We had eaten at the Hil on the Hill a couple of times since it opened in 2007, but had not been in several years. Every time that we had been before, we had remarked as we left that we wondered if it would still be open the next time that we went to Serenbe, as it never seemed busy. Tonight, when we were heading to the Serenbe Playhouse with another couple, we made a reservation for 6:30 and I was shocked that it was packed. Bully for them. If you aren’t familiar with Serenbe, it’s a planned community southeast of Atlanta, that my kids have always sworn seemed kind of like The Village. The three things that “Those We Don’t Speak Of” definitely are NOT in Serenbe, are hipsters, yuppies and hippies – there are plenty of those around. Serenbe is also home to some very good fried chicken at the Farmhouse.
We started off with the flatbread appetizer with prosciutto, apples and arugula. The apples were the intriguing feature here, and part of the seasonal menu, as Chef Hilary White had apples flown in from an orchard in Ohio for fall flavors. It was cooked right to the edge of crispy, but could be folded in half without breaking.
It was a little heavy on the arugula, but with some of that removed it was quite tasty. I also discovered a new root beer,
Sprecher, from Milwaukee. Sprecher is a full brewery, with a line of beers and a couple of malt beverages, including “hard” root beer and “hard” ginger beer. Who ever heard of such a thing? The “soft” root beer I had was strong on honey and vanilla and quite tasty. It wasn’t Abita or Red Hare (my two favorite on-tap root beers), but it was good stuff.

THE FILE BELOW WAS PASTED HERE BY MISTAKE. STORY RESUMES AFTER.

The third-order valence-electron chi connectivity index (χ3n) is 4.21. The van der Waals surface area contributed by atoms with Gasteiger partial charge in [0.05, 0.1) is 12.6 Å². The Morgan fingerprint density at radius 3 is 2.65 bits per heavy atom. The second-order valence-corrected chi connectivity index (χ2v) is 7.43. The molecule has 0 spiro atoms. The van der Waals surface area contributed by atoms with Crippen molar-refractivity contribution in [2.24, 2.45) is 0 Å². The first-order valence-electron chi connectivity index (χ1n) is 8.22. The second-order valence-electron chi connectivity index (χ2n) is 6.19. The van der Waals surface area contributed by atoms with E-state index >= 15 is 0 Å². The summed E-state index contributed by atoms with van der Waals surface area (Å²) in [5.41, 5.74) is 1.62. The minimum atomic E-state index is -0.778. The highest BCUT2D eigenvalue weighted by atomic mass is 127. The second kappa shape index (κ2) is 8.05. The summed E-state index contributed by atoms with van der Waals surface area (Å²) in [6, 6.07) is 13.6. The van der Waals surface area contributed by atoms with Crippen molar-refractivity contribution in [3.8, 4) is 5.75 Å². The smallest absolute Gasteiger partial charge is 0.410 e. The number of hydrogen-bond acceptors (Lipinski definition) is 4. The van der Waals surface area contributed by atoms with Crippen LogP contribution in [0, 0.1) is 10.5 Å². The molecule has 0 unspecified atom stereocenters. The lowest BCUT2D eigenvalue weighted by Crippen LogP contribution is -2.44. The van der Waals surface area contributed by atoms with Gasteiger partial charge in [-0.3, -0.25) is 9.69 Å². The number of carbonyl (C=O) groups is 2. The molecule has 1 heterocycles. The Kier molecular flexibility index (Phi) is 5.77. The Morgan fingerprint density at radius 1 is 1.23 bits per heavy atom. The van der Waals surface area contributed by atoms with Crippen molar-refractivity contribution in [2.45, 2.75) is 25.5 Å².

Jo decided on the Hil burger with shiitake mushrooms, Swiss cheese and H1 sauce (I’m guessing Hillary’s version of A1 sauce).
She attempted to split the burger with the fairer half of the couple we were going to the show with, but was rebuffed. I think it worked out okay, as she managed to clean the plate on her own. On the occasions that we’ve been to the Hil in the past, I’ve ordered (and been a big fan of) the pimiento cheese burger, but it wasn’t on the menu tonight. After careful study of the menu, I ordered the chicken pot pie.
The server warned me that it wasn’t a traditional pot pie, and she was right. The crust (with a signature H atop it) was served in the center of an iron skillet atop a soup of chicken, butter beans, carrots and potatoes. When you crumbled the pastry topper up (and added some salt, which was noticably lacking), this was a fabulous dish – among the best chicken pot pie that I’ve ever had, and I’ve eaten my fair share. I’d be fine with going back for that dish (or the pimento cheeseburger) any time.
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